Ricabaugh decided that the Army would be a good choice for him because there weren't too many job opportunities in Spring Valley. His mother was not too pleased with his decision to enlist in the Army after leaving school. Ricabaugh noted that his father had served and had never wanted his son to enlist and his mother wanted to continue with his wishes. He said finally his mother signed the papers - with tears in her eyes - and he was off. "When my class graduated I was in Germany," he said.

He went to basic training and was assigned to Bravo Battery Third Missile Battalion of the 71st Air Defense Area. When he was discharged from the Army in 1961 he came back to Spring Valley. Ricabaugh noted that then veterans, if they had completed 11th grade and passed an entrance exam, they had to let the applicant into college. He took two extension courses at the University of Minnesota, one in civics and the other in U.S. history. Then he took the entrance exam.

Ricabaugh credited his stepfather, Al Miller, for "greasing the skids to get into college" through his connections. He went to Winona State and graduated in July 18, 1964, with a bachelor of science degree in elementary education. He then left that afternoon to go to Boston, Mass., to attend Officer Candidate School in New Port, R.I. Ricabaugh graduated as a naval officer in November 1964 and then traveled to Pensacola, Fla., to become a naval flight officer and aviator. From 1966 to 1971 he flew combat missions in Vietnam. After that stint he flew fulltime for the Navy until 1980.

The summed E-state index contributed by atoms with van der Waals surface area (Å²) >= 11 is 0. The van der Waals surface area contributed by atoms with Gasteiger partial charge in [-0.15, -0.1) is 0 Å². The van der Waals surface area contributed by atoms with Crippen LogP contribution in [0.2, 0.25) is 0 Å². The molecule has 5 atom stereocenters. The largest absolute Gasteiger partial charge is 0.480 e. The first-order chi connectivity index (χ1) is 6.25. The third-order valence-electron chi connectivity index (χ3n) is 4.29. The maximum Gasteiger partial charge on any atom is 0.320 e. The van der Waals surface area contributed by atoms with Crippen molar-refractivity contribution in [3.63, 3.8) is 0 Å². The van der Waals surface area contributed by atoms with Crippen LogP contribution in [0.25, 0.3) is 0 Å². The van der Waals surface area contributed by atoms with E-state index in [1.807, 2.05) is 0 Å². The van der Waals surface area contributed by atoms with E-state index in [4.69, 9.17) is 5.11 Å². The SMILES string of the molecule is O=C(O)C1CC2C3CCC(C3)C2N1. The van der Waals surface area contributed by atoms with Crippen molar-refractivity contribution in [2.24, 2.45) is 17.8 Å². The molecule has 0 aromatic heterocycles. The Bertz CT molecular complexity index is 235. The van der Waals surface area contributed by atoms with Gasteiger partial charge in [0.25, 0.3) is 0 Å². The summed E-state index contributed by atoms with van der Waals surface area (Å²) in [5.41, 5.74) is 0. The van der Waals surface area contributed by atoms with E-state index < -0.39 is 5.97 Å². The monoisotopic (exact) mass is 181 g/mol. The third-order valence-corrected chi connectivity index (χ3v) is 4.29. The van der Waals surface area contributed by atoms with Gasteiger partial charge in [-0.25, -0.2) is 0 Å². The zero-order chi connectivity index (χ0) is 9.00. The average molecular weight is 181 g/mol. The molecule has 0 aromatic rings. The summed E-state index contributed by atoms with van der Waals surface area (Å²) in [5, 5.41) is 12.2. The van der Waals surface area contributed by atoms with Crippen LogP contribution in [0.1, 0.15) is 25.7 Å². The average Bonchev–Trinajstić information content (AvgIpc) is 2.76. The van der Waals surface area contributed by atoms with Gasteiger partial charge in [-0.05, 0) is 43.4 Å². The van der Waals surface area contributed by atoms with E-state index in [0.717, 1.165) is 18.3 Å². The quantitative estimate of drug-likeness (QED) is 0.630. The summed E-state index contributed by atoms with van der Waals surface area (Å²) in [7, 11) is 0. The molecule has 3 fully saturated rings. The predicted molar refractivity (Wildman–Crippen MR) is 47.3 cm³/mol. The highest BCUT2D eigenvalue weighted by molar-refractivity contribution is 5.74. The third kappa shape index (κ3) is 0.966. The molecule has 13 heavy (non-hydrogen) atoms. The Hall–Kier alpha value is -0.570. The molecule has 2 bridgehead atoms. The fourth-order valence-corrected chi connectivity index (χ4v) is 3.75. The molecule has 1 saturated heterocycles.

Ricabaugh said he has flown all types of aircrafts from single to multiple engines, carrier and land-based. He was in four different squadrons and an air wing division.

After 1980, he spent three years in Arizona creating "secure encrypted communication across lines." Then he went to Puerto Rico for three years, working on converting the frequency system used by submarines. After that stint, he traveled to London, England, and worked there for three years as the inspector general for nuclear command control and communication systems in Europe.

His last assignment with the Navy was at a U.S. Post Graduate School in California where he taught curriculum on nuclear control and command systems.

He retired from the Navy in 1991 after a total of 28 years of service. During his career in both the Army and Navy, Ricabaugh received around 30 medal ribbons and 40 medals.